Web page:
TIPS FROM A RELUCTANT CAMPAIGNER

Thank goodness November is over. Why? Because it was political ad month and I hate political advertising. It all tends to focus on half-truths, personal attacks, and shady tactics to convince voters they should vote against someone, not for someone. This is totally against the ad principles I share in my book (www.powershiftmarketingbook.com). If you want to see what I mean, just check out AdWeek Magazine’s very funny blog that shows the ten “freakiest” political ads in the 2010 election (http://adweek.blogs.com/adfreak/the-freakiest-campaign-ads-of-2010)

With that said, I finally agreed to handle my first campaign for Don Skundrick, a person I respect immensely. Although I initially turned Don down, when he and his campaign team agreed that our campaign for Jackson County Commissioner would only focus on issues, I was intrigued. Could a political campaign take a different road?

Well, Don got elected, that was nice, but I was almost more excited when the local paper, the Medford Mail Tribune, stated in an editorial: “No matter who wins the two seats open on the board, Jeff Golden, John Rachor, Don Skundrick and Mark Wisnovsky have conducted the kind of campaigns candidates everywhere could learn from.” So, what did I learned during the campaign that might help you market your business?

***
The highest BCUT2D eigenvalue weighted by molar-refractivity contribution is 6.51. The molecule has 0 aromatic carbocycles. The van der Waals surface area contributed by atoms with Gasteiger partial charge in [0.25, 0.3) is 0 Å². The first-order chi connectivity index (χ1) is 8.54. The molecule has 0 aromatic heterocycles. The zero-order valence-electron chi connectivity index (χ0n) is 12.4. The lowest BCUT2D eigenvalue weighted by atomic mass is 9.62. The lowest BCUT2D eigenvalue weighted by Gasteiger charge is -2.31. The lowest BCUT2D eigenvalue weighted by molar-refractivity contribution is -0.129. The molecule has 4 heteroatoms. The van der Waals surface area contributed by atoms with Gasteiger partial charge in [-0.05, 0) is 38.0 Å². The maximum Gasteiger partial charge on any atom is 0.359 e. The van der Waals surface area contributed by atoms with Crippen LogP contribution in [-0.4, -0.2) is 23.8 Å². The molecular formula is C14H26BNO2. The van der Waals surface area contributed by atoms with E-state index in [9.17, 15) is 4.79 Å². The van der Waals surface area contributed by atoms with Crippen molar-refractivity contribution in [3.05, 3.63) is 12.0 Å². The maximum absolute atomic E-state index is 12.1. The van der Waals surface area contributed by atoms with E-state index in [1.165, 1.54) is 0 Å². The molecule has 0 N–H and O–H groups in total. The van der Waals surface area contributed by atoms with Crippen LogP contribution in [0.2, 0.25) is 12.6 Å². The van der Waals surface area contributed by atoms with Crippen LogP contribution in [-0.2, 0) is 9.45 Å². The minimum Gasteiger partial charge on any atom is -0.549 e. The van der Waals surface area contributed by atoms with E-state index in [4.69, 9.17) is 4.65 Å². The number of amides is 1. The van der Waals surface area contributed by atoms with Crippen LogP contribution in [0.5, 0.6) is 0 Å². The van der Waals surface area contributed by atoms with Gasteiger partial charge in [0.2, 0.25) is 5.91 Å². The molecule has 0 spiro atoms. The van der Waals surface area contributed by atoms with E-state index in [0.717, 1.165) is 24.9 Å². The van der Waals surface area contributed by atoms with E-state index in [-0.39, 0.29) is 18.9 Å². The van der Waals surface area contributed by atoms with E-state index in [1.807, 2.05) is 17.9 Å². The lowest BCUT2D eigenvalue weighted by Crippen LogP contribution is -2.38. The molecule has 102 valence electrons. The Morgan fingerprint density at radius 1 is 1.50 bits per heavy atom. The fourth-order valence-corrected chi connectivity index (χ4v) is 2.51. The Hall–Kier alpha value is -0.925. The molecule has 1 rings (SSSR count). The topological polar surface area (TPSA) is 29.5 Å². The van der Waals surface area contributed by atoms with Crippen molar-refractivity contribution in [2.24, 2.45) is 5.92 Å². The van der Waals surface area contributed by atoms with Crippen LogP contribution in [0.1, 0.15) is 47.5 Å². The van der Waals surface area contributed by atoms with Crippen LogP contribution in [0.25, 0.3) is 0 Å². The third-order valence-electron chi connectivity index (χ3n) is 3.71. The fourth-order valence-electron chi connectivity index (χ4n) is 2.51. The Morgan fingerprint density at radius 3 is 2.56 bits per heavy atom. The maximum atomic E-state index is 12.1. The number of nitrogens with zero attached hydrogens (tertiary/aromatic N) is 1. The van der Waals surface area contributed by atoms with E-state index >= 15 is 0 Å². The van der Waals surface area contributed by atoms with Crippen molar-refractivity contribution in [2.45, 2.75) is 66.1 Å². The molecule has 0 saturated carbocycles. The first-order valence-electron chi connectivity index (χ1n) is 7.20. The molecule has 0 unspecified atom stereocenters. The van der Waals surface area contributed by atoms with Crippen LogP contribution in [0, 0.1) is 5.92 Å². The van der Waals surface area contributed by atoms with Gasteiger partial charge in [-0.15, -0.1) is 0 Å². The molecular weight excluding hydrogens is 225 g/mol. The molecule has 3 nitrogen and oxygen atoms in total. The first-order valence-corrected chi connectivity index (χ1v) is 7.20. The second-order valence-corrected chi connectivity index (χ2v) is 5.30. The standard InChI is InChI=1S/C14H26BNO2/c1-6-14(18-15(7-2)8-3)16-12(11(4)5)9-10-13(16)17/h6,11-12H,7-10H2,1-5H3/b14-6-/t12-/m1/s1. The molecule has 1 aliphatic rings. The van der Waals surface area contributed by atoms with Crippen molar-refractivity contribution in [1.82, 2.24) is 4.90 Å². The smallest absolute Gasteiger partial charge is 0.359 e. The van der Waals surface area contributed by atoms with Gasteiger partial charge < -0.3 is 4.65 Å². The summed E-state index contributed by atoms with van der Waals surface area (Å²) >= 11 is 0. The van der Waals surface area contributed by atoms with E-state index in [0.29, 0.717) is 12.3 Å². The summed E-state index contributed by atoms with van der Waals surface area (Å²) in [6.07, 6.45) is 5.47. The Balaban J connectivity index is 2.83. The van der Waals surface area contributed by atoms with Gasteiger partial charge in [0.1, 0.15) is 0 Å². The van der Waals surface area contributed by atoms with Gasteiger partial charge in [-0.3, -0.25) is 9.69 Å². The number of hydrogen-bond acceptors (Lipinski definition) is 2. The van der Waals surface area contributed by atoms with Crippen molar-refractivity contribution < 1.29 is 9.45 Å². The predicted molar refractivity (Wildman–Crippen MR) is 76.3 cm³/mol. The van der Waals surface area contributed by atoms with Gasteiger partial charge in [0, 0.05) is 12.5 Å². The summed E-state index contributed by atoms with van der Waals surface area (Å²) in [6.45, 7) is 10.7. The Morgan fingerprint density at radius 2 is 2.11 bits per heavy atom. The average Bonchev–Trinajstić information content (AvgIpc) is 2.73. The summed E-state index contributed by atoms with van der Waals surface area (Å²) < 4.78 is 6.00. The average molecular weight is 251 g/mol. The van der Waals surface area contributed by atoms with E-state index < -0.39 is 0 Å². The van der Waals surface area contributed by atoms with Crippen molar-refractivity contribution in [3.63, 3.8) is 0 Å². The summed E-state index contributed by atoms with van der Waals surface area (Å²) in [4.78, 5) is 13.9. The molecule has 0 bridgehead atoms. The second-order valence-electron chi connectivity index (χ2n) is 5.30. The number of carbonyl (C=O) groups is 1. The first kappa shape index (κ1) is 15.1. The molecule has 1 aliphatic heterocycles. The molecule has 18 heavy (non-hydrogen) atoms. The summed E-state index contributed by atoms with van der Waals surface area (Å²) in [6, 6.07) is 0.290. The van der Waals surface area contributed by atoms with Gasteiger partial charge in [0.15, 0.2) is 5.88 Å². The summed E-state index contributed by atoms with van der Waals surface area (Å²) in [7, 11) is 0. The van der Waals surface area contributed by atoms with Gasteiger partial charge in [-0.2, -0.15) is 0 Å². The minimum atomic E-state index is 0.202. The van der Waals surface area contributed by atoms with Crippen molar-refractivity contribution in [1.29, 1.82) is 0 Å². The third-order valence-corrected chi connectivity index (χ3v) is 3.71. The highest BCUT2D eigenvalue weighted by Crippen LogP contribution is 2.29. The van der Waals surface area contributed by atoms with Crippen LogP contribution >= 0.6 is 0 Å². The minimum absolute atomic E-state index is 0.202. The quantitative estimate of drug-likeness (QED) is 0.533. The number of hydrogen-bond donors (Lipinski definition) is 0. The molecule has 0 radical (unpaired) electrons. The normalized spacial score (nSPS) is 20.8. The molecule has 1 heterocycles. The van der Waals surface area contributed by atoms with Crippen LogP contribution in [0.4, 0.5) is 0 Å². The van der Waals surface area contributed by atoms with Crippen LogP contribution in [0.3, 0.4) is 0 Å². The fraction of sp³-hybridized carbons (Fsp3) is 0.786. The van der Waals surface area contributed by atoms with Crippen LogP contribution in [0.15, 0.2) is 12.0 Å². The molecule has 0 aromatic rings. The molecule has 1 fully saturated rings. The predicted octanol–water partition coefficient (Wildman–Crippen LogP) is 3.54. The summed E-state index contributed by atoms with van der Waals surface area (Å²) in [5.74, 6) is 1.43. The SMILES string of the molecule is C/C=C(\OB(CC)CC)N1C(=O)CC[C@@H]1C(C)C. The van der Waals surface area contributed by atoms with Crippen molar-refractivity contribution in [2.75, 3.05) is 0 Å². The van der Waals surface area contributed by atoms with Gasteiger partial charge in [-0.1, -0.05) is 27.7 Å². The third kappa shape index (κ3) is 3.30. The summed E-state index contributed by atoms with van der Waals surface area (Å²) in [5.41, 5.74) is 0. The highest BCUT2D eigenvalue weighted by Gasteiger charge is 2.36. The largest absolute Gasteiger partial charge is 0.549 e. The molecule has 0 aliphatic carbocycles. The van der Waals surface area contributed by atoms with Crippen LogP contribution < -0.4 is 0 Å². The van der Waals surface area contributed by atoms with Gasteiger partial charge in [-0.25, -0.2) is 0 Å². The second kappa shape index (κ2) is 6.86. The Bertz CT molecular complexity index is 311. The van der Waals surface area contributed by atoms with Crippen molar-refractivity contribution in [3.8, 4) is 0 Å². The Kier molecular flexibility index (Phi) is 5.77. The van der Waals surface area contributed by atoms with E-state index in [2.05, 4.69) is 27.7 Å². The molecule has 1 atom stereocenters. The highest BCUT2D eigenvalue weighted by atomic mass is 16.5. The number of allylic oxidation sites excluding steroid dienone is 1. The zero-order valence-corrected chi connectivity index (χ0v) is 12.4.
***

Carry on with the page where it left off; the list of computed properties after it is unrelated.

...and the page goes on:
First, ad campaigns that serve the public begin with candidates that are personally grounded and have the courage of their convictions, so they can stay on message, and not be swayed by paid advisors, supporters, political action committees, or their own experts. This is the same for marketing products and services. Are you really focused on communicating what makes your product/service unique (it requires listening to your customers) or are you letting others shape your message… or worse, just trying to react to your competition, focusing your efforts on what others are doing and saying?

You also need to be 100% focused on building your brand, not tearing down another brand. Throughout the campaign, I always asked: “Is what we are communicating helping people understand Don as a person and his views, or is it simply attacking the weakness of the other candidate?” Most political ads couldn’t pass this test. Could you advertising pass this test? I took a lesson out of the Nike playbook, the best-known brand in the world. They don’t spend any money or time telling you the weaknesses of competing brands. Some food for thought.


 

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